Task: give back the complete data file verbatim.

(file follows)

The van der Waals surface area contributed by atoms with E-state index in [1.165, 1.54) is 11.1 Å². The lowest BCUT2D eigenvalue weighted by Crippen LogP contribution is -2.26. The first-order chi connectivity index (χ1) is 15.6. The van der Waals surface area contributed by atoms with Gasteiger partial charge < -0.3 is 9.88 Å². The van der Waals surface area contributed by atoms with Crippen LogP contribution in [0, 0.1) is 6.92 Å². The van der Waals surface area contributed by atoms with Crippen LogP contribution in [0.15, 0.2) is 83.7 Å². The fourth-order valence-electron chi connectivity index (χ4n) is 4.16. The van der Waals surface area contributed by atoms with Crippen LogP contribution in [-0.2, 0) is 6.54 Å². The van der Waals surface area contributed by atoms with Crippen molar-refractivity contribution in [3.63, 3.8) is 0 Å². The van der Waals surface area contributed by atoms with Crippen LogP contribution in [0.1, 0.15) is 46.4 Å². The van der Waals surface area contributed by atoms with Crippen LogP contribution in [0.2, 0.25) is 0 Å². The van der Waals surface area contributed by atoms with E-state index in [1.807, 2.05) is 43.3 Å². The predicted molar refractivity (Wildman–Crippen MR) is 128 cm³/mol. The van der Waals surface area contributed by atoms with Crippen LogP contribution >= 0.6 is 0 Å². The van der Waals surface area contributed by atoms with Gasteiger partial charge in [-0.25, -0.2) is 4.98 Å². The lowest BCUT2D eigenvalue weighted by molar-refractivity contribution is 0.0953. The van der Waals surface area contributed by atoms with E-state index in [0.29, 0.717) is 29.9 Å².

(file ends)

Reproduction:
The van der Waals surface area contributed by atoms with E-state index in [1.165, 1.54) is 11.1 Å². The lowest BCUT2D eigenvalue weighted by Crippen LogP contribution is -2.26. The first-order chi connectivity index (χ1) is 15.6. The van der Waals surface area contributed by atoms with Gasteiger partial charge < -0.3 is 9.88 Å². The van der Waals surface area contributed by atoms with Crippen LogP contribution in [0, 0.1) is 6.92 Å². The van der Waals surface area contributed by atoms with Crippen LogP contribution in [0.15, 0.2) is 83.7 Å². The fourth-order valence-electron chi connectivity index (χ4n) is 4.16. The van der Waals surface area contributed by atoms with Crippen LogP contribution in [-0.2, 0) is 6.54 Å². The van der Waals surface area contributed by atoms with Crippen molar-refractivity contribution in [3.63, 3.8) is 0 Å². The van der Waals surface area contributed by atoms with Crippen LogP contribution in [0.1, 0.15) is 46.4 Å². The van der Waals surface area contributed by atoms with Crippen LogP contribution in [0.2, 0.25) is 0 Å². The van der Waals surface area contributed by atoms with E-state index in [1.807, 2.05) is 43.3 Å². The predicted molar refractivity (Wildman–Crippen MR) is 128 cm³/mol. The van der Waals surface area contributed by atoms with Crippen LogP contribution >= 0.6 is 0 Å². The van der Waals surface area contributed by atoms with Gasteiger partial charge in [-0.25, -0.2) is 4.98 Å². The lowest BCUT2D eigenvalue weighted by molar-refractivity contribution is 0.0953. The van der Waals surface area contributed by atoms with E-state index in [0.29, 0.717) is 29.9 Å².